The Mustang Mach-E has arrived.
“This goes on sale now,” Jim Farley, CEO of Ford, said in a recent interview on Jay Leno’s Garage (see video at bottom), where they discussed Ford’s newest electric car.
Just to make sure, I called three large Los Angeles area Ford dealers to get their input on actual availability.
Two dealers told me “end of January” or “early February.” The third dealer said, “I don’t know,” adding that he hasn’t seen one delivered yet. He then went on to explain how the Mach-E isn’t a typical car that Ford sells at its dealerships. And that as soon as one arrives “it will be gone.”
The Mach-E must be ordered on Ford’s Mach-E website, where you choose a dealer and build your car.
Ford has been issuing “production date” notices to some buyers. For example one notice on a Reddit forum said a customer’s Mach-E was slated to be built this past week — the week of December 7.
And then there was a recent post showing the Mach-E on a transport truck in Norway.
The Mustang Mach-E is one of the most anticipated new electric cars and has one of the best chances of stealing some thunder from Tesla’s popular Model Y. Both cars are classified as crossover SUVs, aka, a compact SUV.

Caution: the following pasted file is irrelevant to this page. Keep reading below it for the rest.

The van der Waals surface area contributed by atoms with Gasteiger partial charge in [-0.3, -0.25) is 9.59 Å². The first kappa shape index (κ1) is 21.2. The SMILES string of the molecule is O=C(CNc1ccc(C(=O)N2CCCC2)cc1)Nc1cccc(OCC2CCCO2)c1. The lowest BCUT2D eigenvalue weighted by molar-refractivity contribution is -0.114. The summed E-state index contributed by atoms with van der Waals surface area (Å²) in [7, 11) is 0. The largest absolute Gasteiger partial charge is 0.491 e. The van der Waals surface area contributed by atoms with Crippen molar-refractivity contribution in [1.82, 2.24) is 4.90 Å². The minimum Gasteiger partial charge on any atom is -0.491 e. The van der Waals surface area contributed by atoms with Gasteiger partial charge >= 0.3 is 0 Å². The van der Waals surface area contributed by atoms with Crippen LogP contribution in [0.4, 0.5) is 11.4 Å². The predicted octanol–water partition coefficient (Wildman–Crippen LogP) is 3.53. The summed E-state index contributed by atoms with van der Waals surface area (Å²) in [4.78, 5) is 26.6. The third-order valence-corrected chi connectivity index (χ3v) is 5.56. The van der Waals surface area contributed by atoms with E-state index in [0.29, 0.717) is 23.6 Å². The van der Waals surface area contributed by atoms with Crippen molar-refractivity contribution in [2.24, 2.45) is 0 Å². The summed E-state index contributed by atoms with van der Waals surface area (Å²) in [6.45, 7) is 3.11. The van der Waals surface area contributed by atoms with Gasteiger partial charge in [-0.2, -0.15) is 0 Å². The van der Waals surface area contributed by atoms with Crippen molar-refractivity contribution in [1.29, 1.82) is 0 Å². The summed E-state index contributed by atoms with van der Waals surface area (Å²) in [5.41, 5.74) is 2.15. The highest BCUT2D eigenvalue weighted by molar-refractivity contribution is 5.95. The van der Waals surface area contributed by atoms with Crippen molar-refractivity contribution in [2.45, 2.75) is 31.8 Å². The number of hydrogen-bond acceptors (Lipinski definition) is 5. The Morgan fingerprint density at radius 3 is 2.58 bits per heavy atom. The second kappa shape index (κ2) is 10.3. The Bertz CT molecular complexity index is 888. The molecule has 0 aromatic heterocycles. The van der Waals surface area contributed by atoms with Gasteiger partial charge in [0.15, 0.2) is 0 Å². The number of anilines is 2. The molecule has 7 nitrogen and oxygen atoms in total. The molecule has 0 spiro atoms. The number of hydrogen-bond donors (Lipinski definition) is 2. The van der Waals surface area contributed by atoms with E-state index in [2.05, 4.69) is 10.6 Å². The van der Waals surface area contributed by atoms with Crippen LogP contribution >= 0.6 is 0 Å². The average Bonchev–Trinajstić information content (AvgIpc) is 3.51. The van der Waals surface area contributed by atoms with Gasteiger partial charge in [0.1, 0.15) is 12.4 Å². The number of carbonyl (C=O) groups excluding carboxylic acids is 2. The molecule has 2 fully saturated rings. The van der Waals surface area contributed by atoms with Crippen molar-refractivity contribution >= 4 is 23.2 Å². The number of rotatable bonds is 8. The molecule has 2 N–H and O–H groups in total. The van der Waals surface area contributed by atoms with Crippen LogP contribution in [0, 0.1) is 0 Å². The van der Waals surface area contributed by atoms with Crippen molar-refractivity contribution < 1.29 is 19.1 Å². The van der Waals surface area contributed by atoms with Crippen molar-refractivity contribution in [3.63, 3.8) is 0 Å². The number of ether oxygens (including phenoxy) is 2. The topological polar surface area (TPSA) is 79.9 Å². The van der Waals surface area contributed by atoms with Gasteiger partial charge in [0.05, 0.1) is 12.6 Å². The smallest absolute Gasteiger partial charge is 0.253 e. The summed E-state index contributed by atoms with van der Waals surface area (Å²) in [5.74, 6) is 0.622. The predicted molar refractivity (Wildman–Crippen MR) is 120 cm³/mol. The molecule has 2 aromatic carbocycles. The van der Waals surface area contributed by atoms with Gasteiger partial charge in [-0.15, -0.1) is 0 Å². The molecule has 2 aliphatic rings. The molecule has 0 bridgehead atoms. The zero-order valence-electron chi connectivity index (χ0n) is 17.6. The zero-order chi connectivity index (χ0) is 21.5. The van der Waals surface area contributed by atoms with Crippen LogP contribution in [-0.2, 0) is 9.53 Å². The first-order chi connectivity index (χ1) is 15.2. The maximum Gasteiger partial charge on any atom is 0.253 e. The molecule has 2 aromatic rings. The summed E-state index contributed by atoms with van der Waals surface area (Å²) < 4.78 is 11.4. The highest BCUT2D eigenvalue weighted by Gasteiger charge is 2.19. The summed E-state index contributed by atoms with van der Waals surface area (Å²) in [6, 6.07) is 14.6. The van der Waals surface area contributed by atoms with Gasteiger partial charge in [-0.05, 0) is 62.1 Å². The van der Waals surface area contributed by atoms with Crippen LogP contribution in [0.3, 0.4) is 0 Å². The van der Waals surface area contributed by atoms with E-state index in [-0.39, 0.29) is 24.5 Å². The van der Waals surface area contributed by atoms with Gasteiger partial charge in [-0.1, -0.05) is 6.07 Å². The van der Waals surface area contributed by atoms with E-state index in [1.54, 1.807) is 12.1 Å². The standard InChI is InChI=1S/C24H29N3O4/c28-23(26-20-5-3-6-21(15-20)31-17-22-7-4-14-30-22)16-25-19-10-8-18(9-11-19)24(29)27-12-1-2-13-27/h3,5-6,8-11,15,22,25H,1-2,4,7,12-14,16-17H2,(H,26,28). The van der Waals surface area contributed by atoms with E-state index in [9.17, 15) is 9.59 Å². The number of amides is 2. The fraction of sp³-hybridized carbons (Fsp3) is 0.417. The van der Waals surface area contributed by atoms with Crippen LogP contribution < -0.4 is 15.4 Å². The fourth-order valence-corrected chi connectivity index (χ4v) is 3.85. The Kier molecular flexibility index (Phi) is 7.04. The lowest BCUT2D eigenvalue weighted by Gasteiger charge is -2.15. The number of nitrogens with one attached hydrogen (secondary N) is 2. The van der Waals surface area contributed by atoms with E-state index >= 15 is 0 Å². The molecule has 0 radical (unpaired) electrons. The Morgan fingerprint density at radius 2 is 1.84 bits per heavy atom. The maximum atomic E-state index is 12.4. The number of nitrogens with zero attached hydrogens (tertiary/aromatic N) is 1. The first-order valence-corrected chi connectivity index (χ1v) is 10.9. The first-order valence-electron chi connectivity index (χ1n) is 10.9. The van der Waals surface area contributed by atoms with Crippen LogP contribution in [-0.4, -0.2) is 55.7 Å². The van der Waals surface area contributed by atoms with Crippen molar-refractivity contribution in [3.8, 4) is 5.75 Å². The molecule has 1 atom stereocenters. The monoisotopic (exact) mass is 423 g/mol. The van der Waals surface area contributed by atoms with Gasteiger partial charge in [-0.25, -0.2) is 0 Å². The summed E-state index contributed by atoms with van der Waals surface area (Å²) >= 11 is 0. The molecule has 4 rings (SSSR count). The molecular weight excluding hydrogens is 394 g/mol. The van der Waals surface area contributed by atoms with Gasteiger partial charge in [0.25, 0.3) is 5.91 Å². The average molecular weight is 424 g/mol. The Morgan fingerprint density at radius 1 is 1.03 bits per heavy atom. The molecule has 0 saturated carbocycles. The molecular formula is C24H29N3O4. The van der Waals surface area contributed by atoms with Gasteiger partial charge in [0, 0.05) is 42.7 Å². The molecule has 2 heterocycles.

Ford had previously stated that the 2021 Mustang Mach-E was slated to be available by late this year (which is now). Volume availability isn’t expected until 2021.
In October, Ford reduced prices on some versions of the 2021 Mustang Mach-E ranging between $1,000 for the cheapest trim, the Mach-E Select, and $3,000 for the Mach-E Premium.
Note on self-driving: the Mach-E will come with Ford Co-Pilot360 2.0, which has some autonomous capability, but a more robust self-driving option, Active Drive Assist, will come later in 2021.
Ford CEO talks Mustang Mach-E — and noise
The Mach-E has three modes, as demonstrated in the Leno interview.
“Engage” (average setting), “Whisper” (max range), and “Unbridled” (max acceleration).
It also comes with a “propulsion sound” — as Farley put it — which is an interesting touch considering EVs are essentially silent.
“We designed a little noise into this because it’s a Mustang,” Farley said. That noise has also been referred to as a “throaty sound” that comes through the speakers.
The Ford CEO also addressed public charging, i.e., any charging you don’t (or can’t) do at home.
It’s “not an issue,” Farley said, citing Electrify America, which is building a fast charger network across North America (currently 2,200+ fast chargers).
But saying it’s “not an issue” won’t sit well with a lot of buyers. Fast chargers — which can add charge at much faster rates than the chargers you typically find at shopping centers — are still few and far between in many parts of the U.S.
Farley also addressed cold temperatures.
“We did a lot of testing to make sure this performs in 20 below [temperatures].”
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